Abrasive Personalities, Part Deux

Honing film is the least expensive way to get started with a sharpening system. For very few dollars you can have an enormous range of grit sizes, a flat thing or two to stick the film to (glass, granite, etc.) and you’re ready to sharpen all the way to 0.3µ (that’s the Greek letter “mu” that stands for micron, one of which is one millionth of a meter) if you so desire. (By the way, that’s a very small particle. We’re talking 0.0000118” which translates to the size of the scratch that particle makes on the steel. Most bacteria are measured in the one to ten micron range.) The grain size on honing film is more uniform than it is in most other abrasive applications. 3M claims that 90% of the grit on their honing film is the same size. In the world of abrasives, that’s a very high degree of uniformity. The grit is aluminum oxide, which is much tougher and lasts much longer than the silicon carbide used on the black wet-or-dry sandpaper sheets.

Coated Abrasives
Coated Abrasives

The “film” of honing film is Mylar – tough and waterproof. Though I use the films dry some like to spray a bit of slightly soapy water on the surface to help prevent clogging or glazing of the surface. I buy honing film with the pressure sensitive adhesive (PSA) backing because, while I am a bit lazy, I find the factory applies stickum in a more uniform layer than the one I try to spray on myself (and I do get it on myself sometimes.)  The PSA sheets that I’ve used have been reluctant to let go, however, and leave behind a mess of glue when removed from my glass substrate which then needs to be scraped off; making the removed film non-reusable. If someone knows a brand or source for PSA-backed honing film that can be removed and reused, please post a comment for us.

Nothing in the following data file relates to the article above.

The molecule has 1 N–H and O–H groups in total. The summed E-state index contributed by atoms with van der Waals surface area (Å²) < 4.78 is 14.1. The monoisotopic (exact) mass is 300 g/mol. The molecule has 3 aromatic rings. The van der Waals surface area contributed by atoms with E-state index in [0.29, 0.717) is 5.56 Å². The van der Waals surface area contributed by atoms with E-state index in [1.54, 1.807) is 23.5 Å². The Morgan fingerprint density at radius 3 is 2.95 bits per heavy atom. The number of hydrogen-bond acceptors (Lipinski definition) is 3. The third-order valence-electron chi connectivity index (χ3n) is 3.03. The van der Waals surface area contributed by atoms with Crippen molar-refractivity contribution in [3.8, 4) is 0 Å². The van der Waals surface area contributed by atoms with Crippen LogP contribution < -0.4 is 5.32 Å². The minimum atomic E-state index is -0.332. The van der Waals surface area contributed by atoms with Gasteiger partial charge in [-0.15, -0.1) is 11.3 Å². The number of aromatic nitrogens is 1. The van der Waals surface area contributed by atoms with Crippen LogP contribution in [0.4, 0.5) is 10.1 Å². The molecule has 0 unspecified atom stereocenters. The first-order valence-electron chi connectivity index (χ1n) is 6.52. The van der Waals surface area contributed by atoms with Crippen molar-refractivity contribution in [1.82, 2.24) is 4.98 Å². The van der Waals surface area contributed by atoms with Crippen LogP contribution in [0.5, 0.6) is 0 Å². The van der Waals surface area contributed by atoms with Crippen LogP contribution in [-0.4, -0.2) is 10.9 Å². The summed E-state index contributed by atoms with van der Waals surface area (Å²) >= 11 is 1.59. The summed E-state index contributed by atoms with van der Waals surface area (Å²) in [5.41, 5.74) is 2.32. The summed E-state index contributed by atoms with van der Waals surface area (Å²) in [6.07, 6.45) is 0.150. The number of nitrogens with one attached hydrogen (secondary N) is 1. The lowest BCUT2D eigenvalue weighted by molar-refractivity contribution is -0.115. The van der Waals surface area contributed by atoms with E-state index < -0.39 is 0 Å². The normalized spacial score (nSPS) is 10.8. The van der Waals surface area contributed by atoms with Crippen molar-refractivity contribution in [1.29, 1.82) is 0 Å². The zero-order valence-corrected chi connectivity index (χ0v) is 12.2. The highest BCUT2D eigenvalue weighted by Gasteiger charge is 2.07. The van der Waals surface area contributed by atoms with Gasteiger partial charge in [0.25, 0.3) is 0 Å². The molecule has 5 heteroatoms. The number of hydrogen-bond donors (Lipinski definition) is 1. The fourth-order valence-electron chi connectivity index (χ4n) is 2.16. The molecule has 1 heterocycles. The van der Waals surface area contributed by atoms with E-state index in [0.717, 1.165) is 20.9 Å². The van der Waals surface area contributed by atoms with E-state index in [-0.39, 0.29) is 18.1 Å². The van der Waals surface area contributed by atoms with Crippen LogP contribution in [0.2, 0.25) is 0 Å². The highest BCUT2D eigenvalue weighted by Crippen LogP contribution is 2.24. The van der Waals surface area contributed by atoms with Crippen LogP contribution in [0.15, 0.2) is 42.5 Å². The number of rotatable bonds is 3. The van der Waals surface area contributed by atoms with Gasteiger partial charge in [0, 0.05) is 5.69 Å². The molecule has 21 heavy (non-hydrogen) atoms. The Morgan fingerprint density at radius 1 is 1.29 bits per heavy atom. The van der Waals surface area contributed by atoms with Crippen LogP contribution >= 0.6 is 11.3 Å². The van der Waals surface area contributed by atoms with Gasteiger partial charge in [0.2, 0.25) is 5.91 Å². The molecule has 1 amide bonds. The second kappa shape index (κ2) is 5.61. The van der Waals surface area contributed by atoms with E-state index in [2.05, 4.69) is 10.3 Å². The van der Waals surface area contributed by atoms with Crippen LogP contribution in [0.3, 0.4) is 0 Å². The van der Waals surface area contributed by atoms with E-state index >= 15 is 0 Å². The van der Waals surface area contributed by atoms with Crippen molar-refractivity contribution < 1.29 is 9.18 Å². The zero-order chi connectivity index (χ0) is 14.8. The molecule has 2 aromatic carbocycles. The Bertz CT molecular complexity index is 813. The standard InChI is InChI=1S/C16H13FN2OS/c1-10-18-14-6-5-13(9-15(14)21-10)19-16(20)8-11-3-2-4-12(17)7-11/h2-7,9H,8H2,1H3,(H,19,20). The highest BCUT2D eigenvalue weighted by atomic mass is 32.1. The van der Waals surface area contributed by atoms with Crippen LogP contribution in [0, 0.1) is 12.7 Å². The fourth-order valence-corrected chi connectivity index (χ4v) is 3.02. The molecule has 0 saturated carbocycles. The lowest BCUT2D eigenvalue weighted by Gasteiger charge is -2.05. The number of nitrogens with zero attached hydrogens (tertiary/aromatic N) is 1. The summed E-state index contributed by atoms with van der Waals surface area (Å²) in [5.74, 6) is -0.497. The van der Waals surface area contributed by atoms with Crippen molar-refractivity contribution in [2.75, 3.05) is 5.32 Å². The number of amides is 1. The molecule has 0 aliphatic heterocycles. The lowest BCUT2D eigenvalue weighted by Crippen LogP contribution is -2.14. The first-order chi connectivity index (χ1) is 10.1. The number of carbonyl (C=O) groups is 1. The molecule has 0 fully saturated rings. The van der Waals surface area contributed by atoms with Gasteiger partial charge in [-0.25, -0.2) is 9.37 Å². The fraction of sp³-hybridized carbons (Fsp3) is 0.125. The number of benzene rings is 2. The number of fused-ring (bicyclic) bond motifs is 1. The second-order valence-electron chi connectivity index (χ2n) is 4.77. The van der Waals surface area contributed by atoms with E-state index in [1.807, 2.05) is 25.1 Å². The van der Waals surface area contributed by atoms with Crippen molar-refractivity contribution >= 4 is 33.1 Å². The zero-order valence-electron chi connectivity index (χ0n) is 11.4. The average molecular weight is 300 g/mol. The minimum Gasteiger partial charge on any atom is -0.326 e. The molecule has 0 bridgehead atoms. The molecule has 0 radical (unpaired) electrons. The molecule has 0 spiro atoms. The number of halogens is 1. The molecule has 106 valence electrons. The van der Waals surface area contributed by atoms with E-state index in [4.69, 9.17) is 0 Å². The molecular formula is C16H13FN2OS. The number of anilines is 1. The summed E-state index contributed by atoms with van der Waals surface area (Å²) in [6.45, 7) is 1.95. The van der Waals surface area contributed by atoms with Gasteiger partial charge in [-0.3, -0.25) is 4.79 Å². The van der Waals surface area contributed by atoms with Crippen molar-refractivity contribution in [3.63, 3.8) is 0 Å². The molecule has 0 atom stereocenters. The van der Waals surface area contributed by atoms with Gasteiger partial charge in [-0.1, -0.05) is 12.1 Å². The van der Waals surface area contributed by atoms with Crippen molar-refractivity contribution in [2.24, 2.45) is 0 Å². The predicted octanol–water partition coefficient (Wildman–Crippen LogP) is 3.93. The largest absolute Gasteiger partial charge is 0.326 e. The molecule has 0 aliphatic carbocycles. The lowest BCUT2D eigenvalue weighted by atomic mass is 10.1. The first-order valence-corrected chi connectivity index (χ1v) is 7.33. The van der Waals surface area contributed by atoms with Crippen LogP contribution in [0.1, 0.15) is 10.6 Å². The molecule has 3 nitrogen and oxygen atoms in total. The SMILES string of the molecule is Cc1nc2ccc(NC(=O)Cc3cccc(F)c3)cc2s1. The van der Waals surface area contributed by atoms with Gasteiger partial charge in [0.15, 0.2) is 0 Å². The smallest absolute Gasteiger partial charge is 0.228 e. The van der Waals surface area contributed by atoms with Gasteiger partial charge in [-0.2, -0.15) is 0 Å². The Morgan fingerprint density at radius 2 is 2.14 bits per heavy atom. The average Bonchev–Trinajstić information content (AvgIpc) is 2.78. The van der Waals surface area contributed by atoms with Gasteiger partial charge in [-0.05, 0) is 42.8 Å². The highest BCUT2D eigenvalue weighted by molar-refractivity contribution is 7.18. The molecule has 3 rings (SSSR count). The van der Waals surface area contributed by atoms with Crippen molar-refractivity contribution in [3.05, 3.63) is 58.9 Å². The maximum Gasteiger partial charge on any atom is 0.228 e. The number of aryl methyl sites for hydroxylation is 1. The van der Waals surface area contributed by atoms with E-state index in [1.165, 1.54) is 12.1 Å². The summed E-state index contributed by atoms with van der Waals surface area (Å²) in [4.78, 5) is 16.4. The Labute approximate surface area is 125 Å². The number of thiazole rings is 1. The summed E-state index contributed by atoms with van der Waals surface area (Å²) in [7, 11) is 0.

My Honing Film Setup
My Basic Honing Film Setup

While a honing film setup may have a low entry fee, the sheets do wear out and after umpteen replacements will end up costing more than a set of stones would have if you had started out with them. But for a low-cost sharpening kit, and to find out which grits you prefer to use before investing in stones, honing film is a great way to go. I have two pieces of ¼” glass the size of the honing film sheets: 80µ on one side, 15µ on the other side of one piece of glass, 5µ and 1µ on the other. With this setup, shown above, and the ruler trick, I can prep one of our Krenov-style blades to shaving sharp in less than a minute. Honest.

Author: Ron Hock

Owner of HOCK TOOLS (.com) and author of "The Perfect Edge, the Ultimate Guide to Sharpening for Woodworkers"

10 thoughts on “Abrasive Personalities, Part Deux”

  1. I used to use a type of PSA backed sandpaper that didn’t leave a residue behind when used for sanding wood. The brand was Carborundum
    Abresives the premiere red brand but I don’t know if they make superfine grits.

  2. Ron,

    If the film side is glossy (like 3M 5u and 0.5u grits), it sticks to the glass just by itself, though a bit better if some oily residual (mineral spirits wiped off, for example) is present. hicker films with coarser grits are essentially one-two-time use.